There are some careless cyclists, pedestrians, and drivers. However, when a driver or pedestrian carelessly causes a lawfully operating cyclist to crash, no one makes across-the-board campaigns denouncing peds or drivers the way they do if a cyclist does something. Certainly if a cyclist deserves a ticket, he should get a ticket, but these crackdowns are idiotic. Every day I see drivers run red lights, swerve at me on my bike, etc. And nine out of ten pedestrians I enounter enter the street without stopping or even looking both ways. If someone runs out in front of me like a super lemming how is it my fault?

    So some people ( perhaps J.C. above) have encountered careless cyclists. I am sure there are such. My own blood boils when I see idiots riding against traffic or on sidewalks. But much of what noncyclists construe as reckless is actually safe and it’s the noncyclists ignorance because they don’t understand what the cyclist is doing. Same goes for traffic infractions: But I have actually had nonbiker cops who do not know the law tell me I am breaking the law and don’t do it or I’ll get a ticket, while doing nothing illegal!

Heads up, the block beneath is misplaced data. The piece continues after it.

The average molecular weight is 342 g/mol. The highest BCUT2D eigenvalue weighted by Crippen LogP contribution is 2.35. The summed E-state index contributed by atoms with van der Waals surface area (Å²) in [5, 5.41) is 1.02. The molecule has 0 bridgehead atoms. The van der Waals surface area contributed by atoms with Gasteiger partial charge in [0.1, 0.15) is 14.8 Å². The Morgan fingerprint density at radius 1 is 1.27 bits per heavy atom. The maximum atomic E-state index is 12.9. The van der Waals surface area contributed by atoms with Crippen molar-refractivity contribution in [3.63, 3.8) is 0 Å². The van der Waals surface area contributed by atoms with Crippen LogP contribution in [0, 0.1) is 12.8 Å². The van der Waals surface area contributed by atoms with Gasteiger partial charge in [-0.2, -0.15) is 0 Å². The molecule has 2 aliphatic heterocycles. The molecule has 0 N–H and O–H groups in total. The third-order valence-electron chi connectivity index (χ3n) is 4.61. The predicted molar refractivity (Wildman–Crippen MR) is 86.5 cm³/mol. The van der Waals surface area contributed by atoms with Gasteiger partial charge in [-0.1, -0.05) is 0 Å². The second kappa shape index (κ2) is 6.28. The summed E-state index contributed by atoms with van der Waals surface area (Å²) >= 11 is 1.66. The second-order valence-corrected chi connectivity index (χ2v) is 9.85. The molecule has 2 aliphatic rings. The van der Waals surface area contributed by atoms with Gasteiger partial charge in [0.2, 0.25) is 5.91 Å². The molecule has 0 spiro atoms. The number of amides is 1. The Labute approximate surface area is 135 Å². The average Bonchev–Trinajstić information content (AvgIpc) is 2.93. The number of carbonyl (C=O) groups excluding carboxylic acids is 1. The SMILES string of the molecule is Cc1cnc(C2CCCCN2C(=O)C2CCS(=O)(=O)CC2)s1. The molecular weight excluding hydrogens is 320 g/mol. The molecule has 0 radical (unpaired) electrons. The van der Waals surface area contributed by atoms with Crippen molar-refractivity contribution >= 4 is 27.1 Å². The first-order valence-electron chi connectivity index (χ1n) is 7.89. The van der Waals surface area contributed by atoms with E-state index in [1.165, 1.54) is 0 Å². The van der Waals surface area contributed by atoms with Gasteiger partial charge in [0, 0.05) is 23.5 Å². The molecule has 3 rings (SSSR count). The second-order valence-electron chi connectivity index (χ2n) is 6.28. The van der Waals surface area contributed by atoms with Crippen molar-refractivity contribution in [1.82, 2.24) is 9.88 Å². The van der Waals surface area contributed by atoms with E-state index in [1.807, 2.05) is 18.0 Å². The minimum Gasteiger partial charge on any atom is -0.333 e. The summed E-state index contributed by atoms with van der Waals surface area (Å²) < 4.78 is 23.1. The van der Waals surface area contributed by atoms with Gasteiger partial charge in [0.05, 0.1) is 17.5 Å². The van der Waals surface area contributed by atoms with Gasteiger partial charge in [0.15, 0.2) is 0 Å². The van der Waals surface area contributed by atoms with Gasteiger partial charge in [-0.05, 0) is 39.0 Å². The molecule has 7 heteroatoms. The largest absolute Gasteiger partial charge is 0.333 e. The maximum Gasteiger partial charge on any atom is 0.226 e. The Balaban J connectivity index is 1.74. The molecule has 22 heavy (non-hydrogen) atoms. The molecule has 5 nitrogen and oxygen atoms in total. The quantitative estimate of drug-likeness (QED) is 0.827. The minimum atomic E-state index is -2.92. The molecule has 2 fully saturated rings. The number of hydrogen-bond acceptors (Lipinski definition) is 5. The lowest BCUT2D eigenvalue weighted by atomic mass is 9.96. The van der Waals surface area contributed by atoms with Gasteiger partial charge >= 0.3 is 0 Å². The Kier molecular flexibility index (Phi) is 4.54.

Even, however, if the behavior actually is reckless and gainst the law, the cyclists — even if they are being careless — at least *know the pedestrians and drivers are going to be there*! A lot of pedestrians and drivers don’t even bother to look for cyclists, which explains a lot of the animosity and ill feeling; they don’t realize they were being stupid when they jumped out in front of me on my bike because they never thought to look for bikes.

    I’d say educate all concerned, and enforce any relevent laws. And keep in mind that “pedestrians have the right of way” does not mean you have the right to jump out in front of a bike, car, or 18-wheeler and cause an accident for you, the other party, or anyone in the vicinity.